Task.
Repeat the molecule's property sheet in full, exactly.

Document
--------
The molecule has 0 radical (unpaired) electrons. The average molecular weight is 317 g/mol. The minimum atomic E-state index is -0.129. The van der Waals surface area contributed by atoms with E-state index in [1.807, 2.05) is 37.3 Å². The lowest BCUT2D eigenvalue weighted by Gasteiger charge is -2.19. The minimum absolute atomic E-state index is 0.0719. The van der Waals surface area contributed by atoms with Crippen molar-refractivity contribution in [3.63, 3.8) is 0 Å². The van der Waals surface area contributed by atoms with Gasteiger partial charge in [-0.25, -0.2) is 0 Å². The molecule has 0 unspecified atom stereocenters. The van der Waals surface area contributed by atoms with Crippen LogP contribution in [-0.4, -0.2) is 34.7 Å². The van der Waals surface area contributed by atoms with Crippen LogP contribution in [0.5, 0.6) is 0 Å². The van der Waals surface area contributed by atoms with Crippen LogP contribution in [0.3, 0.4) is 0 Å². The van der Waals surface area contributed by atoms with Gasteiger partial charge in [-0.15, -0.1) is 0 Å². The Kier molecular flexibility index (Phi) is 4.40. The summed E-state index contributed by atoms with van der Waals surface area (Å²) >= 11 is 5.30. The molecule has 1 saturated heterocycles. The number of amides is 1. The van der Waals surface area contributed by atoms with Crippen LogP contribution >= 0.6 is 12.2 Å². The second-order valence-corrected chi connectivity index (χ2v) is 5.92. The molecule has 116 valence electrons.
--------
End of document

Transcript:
The molecule has 0 radical (unpaired) electrons. The average molecular weight is 317 g/mol. The minimum atomic E-state index is -0.129. The van der Waals surface area contributed by atoms with E-state index in [1.807, 2.05) is 37.3 Å². The lowest BCUT2D eigenvalue weighted by Gasteiger charge is -2.19. The minimum absolute atomic E-state index is 0.0719. The van der Waals surface area contributed by atoms with Crippen molar-refractivity contribution in [3.63, 3.8) is 0 Å². The van der Waals surface area contributed by atoms with Gasteiger partial charge in [-0.25, -0.2) is 0 Å². The molecule has 0 unspecified atom stereocenters. The van der Waals surface area contributed by atoms with Crippen LogP contribution in [-0.4, -0.2) is 34.7 Å². The van der Waals surface area contributed by atoms with Crippen LogP contribution in [0.5, 0.6) is 0 Å². The van der Waals surface area contributed by atoms with Crippen LogP contribution in [0.3, 0.4) is 0 Å². The van der Waals surface area contributed by atoms with Gasteiger partial charge in [-0.15, -0.1) is 0 Å². The Kier molecular flexibility index (Phi) is 4.40. The summed E-state index contributed by atoms with van der Waals surface area (Å²) >= 11 is 5.30. The molecule has 1 saturated heterocycles. The number of amides is 1. The van der Waals surface area contributed by atoms with Crippen LogP contribution >= 0.6 is 12.2 Å². The second-order valence-corrected chi connectivity index (χ2v) is 5.92. The molecule has 116 valence electrons.